Carmen y Lola

Nina Aranda

 
" The sparse score Nina Aranda wrote to Carmen y Lola is an impressive effort "

Written by Joep de Bruijn - Review of the music as heard in the movie



Carmen y Lola is a 2018 Spanish film directed by Arantxa Echevarría The film tells the story of the growing love between two girls, set within the old-fashioned Gypsy culture in the city of Madrid. One of the girls is set to be married to a boy from another family, which makes this kind of a Gypsy variation on the Romeo and Juliet concept. For the film the director surrounded herself with about 75 percent of females in key position in making the film, including the original score by composer Nina Aranda.

The film includes music fitting to traditional weddings, much like the Gypsy music heard in the cinema of Tony Gatlif. While some of the music is related to flamenco music, specific dance music (bulerías and fandango) can be heard during the ceremonies. Additionally, a typical alboreá song (only during the actual wedding) and an evangelistic cult song are heard in the film.

Concerning the actual score by Aranda, the words sparse and short immediately spring to mind. The gypsy music has a much more prominent role in the film, while the score is heard in very few, short scenes. In these scenes a viola solo theme reflects on the intimate moments the girls share. The composer uses the deep and low sensibility of the instrument in a mix with digitally processes sounds, creating great pieces of isolated beauty. It is especially strong in the ceremonial scene in which the two girls dance briefly, interrupting all other sound sources, to highlight their small intimate encounter. Most of scenes accompanied by the music of Aranda, are set in deserted places, a staircase or a drained swimming pool, in which the theme plays a quintessential role in aiding the feeling of a forbidden love.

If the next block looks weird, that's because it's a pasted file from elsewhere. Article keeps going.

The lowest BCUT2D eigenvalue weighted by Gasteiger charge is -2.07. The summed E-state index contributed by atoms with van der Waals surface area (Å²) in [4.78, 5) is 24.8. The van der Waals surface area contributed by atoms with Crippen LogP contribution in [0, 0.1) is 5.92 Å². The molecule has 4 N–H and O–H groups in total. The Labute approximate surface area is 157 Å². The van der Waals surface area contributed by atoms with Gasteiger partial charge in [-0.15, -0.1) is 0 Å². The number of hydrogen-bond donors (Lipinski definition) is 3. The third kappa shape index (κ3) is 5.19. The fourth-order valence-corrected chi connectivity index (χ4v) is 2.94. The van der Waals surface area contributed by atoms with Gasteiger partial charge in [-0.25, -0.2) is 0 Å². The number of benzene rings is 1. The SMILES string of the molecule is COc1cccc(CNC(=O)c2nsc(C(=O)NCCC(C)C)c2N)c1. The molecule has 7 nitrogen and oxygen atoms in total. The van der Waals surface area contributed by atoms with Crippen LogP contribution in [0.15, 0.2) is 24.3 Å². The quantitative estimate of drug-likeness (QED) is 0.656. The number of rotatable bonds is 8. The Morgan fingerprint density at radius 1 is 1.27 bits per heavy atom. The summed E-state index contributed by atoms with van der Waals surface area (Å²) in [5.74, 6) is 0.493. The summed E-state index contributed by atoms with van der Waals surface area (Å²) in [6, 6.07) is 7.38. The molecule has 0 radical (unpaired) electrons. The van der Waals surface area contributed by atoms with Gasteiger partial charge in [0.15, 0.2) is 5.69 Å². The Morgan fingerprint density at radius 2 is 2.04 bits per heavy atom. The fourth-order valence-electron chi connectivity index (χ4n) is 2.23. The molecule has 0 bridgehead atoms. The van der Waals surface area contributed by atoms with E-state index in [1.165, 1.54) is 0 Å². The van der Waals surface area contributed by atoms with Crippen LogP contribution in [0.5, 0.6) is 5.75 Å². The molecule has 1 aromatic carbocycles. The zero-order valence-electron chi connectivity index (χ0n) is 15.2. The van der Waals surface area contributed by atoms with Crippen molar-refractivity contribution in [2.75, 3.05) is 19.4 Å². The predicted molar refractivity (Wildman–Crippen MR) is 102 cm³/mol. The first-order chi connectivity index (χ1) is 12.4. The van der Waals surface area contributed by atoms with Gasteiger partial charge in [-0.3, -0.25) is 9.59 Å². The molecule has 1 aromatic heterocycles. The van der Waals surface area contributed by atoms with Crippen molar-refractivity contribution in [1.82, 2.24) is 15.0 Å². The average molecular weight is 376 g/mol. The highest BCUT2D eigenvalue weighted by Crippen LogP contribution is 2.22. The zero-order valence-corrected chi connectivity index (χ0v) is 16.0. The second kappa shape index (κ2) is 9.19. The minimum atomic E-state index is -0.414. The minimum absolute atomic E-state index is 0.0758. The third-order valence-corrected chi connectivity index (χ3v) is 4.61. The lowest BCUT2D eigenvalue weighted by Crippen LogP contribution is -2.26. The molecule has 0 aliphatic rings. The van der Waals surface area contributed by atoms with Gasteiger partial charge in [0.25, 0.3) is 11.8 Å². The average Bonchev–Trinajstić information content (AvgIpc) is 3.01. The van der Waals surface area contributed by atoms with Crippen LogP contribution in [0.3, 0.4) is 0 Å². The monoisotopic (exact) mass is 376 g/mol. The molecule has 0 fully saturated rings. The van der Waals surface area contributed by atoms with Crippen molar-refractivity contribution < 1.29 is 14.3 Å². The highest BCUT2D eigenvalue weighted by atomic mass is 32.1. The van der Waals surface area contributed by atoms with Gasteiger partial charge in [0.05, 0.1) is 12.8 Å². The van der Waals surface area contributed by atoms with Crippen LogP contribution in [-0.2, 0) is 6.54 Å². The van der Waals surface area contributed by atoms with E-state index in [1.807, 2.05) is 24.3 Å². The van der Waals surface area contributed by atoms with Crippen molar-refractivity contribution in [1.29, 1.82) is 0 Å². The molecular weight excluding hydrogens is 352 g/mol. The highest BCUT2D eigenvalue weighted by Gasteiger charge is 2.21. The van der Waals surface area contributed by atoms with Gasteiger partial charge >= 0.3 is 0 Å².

The sparse score Nina Aranda wrote to Carmen y Lola is an impressive effort. She has written music to a few (short and full length) films, which I haven´t seen, but I am anxious to hear more from this composer.



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